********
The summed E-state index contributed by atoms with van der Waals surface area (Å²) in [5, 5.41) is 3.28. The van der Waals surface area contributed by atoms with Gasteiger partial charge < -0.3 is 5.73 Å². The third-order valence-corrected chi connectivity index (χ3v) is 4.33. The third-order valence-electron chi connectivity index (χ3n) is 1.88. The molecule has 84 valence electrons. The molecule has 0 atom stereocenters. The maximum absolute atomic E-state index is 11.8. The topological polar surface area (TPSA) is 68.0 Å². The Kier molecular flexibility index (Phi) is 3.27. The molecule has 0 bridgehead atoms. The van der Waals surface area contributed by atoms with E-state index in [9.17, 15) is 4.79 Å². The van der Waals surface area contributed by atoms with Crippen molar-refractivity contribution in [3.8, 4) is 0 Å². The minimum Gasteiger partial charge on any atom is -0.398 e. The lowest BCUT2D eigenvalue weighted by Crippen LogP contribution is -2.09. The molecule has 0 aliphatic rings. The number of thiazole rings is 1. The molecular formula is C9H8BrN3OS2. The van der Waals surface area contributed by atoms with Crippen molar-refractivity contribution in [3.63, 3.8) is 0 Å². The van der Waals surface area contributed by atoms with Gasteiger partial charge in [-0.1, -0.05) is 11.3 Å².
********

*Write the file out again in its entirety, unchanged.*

The summed E-state index contributed by atoms with van der Waals surface area (Å²) in [5, 5.41) is 3.28. The van der Waals surface area contributed by atoms with Gasteiger partial charge < -0.3 is 5.73 Å². The third-order valence-corrected chi connectivity index (χ3v) is 4.33. The third-order valence-electron chi connectivity index (χ3n) is 1.88. The molecule has 84 valence electrons. The molecule has 0 atom stereocenters. The maximum absolute atomic E-state index is 11.8. The topological polar surface area (TPSA) is 68.0 Å². The Kier molecular flexibility index (Phi) is 3.27. The molecule has 0 bridgehead atoms. The van der Waals surface area contributed by atoms with E-state index in [9.17, 15) is 4.79 Å². The van der Waals surface area contributed by atoms with Crippen molar-refractivity contribution in [3.8, 4) is 0 Å². The minimum Gasteiger partial charge on any atom is -0.398 e. The lowest BCUT2D eigenvalue weighted by Crippen LogP contribution is -2.09. The molecule has 0 aliphatic rings. The number of thiazole rings is 1. The molecular formula is C9H8BrN3OS2. The van der Waals surface area contributed by atoms with Crippen molar-refractivity contribution in [3.63, 3.8) is 0 Å². The van der Waals surface area contributed by atoms with Gasteiger partial charge in [-0.1, -0.05) is 11.3 Å².